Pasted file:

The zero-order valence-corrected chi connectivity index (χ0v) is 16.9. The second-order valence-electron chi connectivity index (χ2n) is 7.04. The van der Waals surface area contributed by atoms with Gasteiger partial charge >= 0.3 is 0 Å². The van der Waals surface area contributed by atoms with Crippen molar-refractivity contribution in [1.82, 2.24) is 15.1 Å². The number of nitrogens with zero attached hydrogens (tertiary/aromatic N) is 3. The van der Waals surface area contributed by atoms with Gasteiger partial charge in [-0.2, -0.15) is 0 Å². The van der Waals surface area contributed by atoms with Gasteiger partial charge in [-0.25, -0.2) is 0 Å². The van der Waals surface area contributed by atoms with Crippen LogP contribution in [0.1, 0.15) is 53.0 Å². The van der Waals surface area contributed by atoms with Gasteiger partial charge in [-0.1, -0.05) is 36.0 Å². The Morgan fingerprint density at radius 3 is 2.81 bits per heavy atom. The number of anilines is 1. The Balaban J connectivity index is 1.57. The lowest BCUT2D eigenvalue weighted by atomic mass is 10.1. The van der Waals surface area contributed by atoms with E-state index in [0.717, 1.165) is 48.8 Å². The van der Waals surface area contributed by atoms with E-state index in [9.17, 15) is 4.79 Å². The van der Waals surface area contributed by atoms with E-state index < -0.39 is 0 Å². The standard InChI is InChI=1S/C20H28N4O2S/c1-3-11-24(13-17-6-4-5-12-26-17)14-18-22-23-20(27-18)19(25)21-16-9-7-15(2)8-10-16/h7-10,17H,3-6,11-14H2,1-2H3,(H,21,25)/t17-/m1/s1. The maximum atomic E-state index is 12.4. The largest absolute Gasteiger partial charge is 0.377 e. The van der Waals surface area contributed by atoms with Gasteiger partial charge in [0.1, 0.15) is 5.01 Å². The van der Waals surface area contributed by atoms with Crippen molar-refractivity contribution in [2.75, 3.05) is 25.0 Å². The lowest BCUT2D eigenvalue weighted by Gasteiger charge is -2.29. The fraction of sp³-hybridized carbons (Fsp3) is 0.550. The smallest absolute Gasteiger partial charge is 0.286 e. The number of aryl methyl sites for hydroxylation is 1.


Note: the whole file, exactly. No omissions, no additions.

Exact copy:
The zero-order valence-corrected chi connectivity index (χ0v) is 16.9. The second-order valence-electron chi connectivity index (χ2n) is 7.04. The van der Waals surface area contributed by atoms with Gasteiger partial charge >= 0.3 is 0 Å². The van der Waals surface area contributed by atoms with Crippen molar-refractivity contribution in [1.82, 2.24) is 15.1 Å². The number of nitrogens with zero attached hydrogens (tertiary/aromatic N) is 3. The van der Waals surface area contributed by atoms with Gasteiger partial charge in [-0.2, -0.15) is 0 Å². The van der Waals surface area contributed by atoms with Gasteiger partial charge in [-0.25, -0.2) is 0 Å². The van der Waals surface area contributed by atoms with Crippen LogP contribution in [0.1, 0.15) is 53.0 Å². The van der Waals surface area contributed by atoms with Gasteiger partial charge in [-0.1, -0.05) is 36.0 Å². The Morgan fingerprint density at radius 3 is 2.81 bits per heavy atom. The number of anilines is 1. The Balaban J connectivity index is 1.57. The lowest BCUT2D eigenvalue weighted by atomic mass is 10.1. The van der Waals surface area contributed by atoms with E-state index in [0.717, 1.165) is 48.8 Å². The van der Waals surface area contributed by atoms with E-state index in [9.17, 15) is 4.79 Å². The van der Waals surface area contributed by atoms with E-state index < -0.39 is 0 Å². The standard InChI is InChI=1S/C20H28N4O2S/c1-3-11-24(13-17-6-4-5-12-26-17)14-18-22-23-20(27-18)19(25)21-16-9-7-15(2)8-10-16/h7-10,17H,3-6,11-14H2,1-2H3,(H,21,25)/t17-/m1/s1. The maximum atomic E-state index is 12.4. The largest absolute Gasteiger partial charge is 0.377 e. The van der Waals surface area contributed by atoms with Gasteiger partial charge in [0.1, 0.15) is 5.01 Å². The van der Waals surface area contributed by atoms with Crippen molar-refractivity contribution in [2.75, 3.05) is 25.0 Å². The lowest BCUT2D eigenvalue weighted by Gasteiger charge is -2.29. The fraction of sp³-hybridized carbons (Fsp3) is 0.550. The smallest absolute Gasteiger partial charge is 0.286 e. The number of aryl methyl sites for hydroxylation is 1.